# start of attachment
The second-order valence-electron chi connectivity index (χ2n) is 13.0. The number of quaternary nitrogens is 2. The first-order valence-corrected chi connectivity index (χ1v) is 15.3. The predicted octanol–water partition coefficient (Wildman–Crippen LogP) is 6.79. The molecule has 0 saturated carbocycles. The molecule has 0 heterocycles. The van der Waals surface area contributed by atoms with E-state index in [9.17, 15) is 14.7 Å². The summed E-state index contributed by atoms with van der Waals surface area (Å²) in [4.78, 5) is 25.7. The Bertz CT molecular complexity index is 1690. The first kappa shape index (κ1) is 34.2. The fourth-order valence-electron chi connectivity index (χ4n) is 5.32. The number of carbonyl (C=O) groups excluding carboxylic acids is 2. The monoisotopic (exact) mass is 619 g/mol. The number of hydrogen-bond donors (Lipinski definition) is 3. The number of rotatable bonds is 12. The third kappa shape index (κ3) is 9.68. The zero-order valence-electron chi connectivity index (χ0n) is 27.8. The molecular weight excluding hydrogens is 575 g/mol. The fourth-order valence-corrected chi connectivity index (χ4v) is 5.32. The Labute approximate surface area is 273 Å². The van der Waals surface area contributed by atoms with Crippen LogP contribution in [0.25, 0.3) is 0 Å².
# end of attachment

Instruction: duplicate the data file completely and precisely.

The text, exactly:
The second-order valence-electron chi connectivity index (χ2n) is 13.0. The number of quaternary nitrogens is 2. The first-order valence-corrected chi connectivity index (χ1v) is 15.3. The predicted octanol–water partition coefficient (Wildman–Crippen LogP) is 6.79. The molecule has 0 saturated carbocycles. The molecule has 0 heterocycles. The van der Waals surface area contributed by atoms with E-state index in [9.17, 15) is 14.7 Å². The summed E-state index contributed by atoms with van der Waals surface area (Å²) in [4.78, 5) is 25.7. The Bertz CT molecular complexity index is 1690. The first kappa shape index (κ1) is 34.2. The fourth-order valence-electron chi connectivity index (χ4n) is 5.32. The number of carbonyl (C=O) groups excluding carboxylic acids is 2. The monoisotopic (exact) mass is 619 g/mol. The number of hydrogen-bond donors (Lipinski definition) is 3. The number of rotatable bonds is 12. The third kappa shape index (κ3) is 9.68. The zero-order valence-electron chi connectivity index (χ0n) is 27.8. The molecular weight excluding hydrogens is 575 g/mol. The fourth-order valence-corrected chi connectivity index (χ4v) is 5.32. The Labute approximate surface area is 273 Å². The van der Waals surface area contributed by atoms with Crippen LogP contribution in [0.25, 0.3) is 0 Å².